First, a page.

With so many things to consider having a newborn it could get a little overwhelming, specially for a first time mom like myself. The list of questions goes on and on, one of which is one of the most important: Tummy Time – When to start?
As recommended by the American Academy of Pediatrics (AAP) if your baby is born at full term with no health issues you can start doing tummy time as soon as you bring them home from the hospital, the earlier you introduce it to your baby the better.
You can start for as quick as 1-2 minutes, once to twice a day and slowly increase time as your baby shows progress. Make it a daily routine so that your baby will start expecting it. You need to focus on how your baby reacts and improve during tummy time to better plan what will and will not work for you and your baby.
Table of Contents
What is Tummy Time?
Tummy Time is your baby’s first ever “workout” where they spend few minutes in a day awake and alert on their stomach. It is an important exercise for your baby to develop their muscles used to lift their heads and, eventually, to sit up, crawl and walk.
I don’t know about you but for us it’s never always as easy, I remember our first attempt doing tummy time with my son who is obviously not a fan of the activity at first but got the hang of it with just few other helpful tricks.
How do you do tummy time with a newborn?
As delicate as they are inside a mother’s womb, a newborn baby needs extra care after they are born. Everything is new and just like adults, they will need time to adjust. That is why it’s easy to understand that some babies are not so thrilled about tummy time.
Ever notice how as soon as they are born, the doctor will put the baby on the mother’s chest to let him feel and hear her heart beat, that’s tummy time right there!
It is recommended for them to have skin to skin contact to calm them down. Put your baby on your chest and let him stay in that position for a minute several times within the day, that should establish a routine for them to get used to and eventually enjoy longer.
Tummy Time Tricks
Most babies hate tummy time at first, “While on his belly, a baby has to work extra hard against gravity to keep his head up—it’s strenuous,” explains Henry Shapiro, M.D., medical director of developmental and behavioral pediatrics at All Children’s Hospital, in St. Petersburg, Florida.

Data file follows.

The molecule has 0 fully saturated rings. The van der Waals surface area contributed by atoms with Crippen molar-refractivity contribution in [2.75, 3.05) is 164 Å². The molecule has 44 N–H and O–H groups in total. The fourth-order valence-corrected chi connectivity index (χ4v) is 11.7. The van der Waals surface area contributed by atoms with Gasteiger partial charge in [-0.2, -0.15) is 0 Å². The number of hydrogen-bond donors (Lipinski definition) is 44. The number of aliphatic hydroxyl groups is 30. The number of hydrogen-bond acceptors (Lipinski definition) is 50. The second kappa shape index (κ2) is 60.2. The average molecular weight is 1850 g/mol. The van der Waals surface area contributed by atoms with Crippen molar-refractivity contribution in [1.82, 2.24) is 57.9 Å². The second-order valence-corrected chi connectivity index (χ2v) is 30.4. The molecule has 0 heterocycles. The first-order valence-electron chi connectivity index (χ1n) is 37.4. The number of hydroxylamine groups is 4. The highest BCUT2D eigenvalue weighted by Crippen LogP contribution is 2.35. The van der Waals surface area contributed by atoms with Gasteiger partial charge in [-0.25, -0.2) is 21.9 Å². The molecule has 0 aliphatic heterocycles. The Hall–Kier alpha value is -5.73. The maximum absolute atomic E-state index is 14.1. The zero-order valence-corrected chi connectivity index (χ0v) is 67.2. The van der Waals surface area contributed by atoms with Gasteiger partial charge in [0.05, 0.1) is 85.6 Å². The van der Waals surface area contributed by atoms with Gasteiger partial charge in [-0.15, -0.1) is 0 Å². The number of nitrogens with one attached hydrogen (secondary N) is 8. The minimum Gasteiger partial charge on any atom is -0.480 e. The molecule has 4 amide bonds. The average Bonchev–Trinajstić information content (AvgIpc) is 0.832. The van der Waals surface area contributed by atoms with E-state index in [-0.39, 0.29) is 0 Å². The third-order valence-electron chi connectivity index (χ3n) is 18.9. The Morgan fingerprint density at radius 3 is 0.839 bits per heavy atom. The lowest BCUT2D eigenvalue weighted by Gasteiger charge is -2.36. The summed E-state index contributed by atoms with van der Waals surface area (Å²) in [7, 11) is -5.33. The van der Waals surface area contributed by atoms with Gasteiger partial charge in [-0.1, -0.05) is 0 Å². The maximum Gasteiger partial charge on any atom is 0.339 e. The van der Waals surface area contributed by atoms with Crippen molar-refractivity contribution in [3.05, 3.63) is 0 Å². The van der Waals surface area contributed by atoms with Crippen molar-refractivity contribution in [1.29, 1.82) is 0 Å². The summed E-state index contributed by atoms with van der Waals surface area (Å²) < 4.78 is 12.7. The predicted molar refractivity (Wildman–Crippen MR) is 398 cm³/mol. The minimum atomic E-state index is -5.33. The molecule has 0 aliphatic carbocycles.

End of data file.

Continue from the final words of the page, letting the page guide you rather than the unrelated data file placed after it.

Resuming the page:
- Something new and something different are challenging most of the time, here are some helpful tricks that you can try to make it more fun for your baby!
- Place your baby on your own tummy, talk to him and make him feel like it is story time by engaging your baby in a conversation or sing him a song.
- Carry your baby in your arms tummy down, some also call this trick as the football hold.
- Put baby on your lap, their tummy facing down while gently stroking their backs to help them relax.
- Get down on the floor with your baby, make him feel that you are in this together, rub their backs or play with their tiny little feet to soothe them.
- Be visible to your baby, remember that your presence calm them down. Place him on your bed and establish an eye to eye position for your baby to see you.
- Motivate him to play, place his favorite toys around or in front of him to turn tummy time into play time.
- Try different locations, make it his little adventure by switching up what his eyes see when on his belly, tummy time outdoor is great for his developing vision.
- It is best to do tummy time after a nappy change when they are alert and awake.
Benefits of Tummy Time
Besides the main purpose of tummy time which is to prepare you baby’s motor skills there are far more advantage linked to this activity. Here are some of the most common and are highly important benefits:
- Enables your baby to exercise his muscles in his arms, shoulders, upper back and neck which will lead him to be able to lift his head.
- Improves sensory development by feeling different textures used during tummy time such as blanket, playmat foam, grass if outdoors.
- Improves body awareness as they move and shift their weight.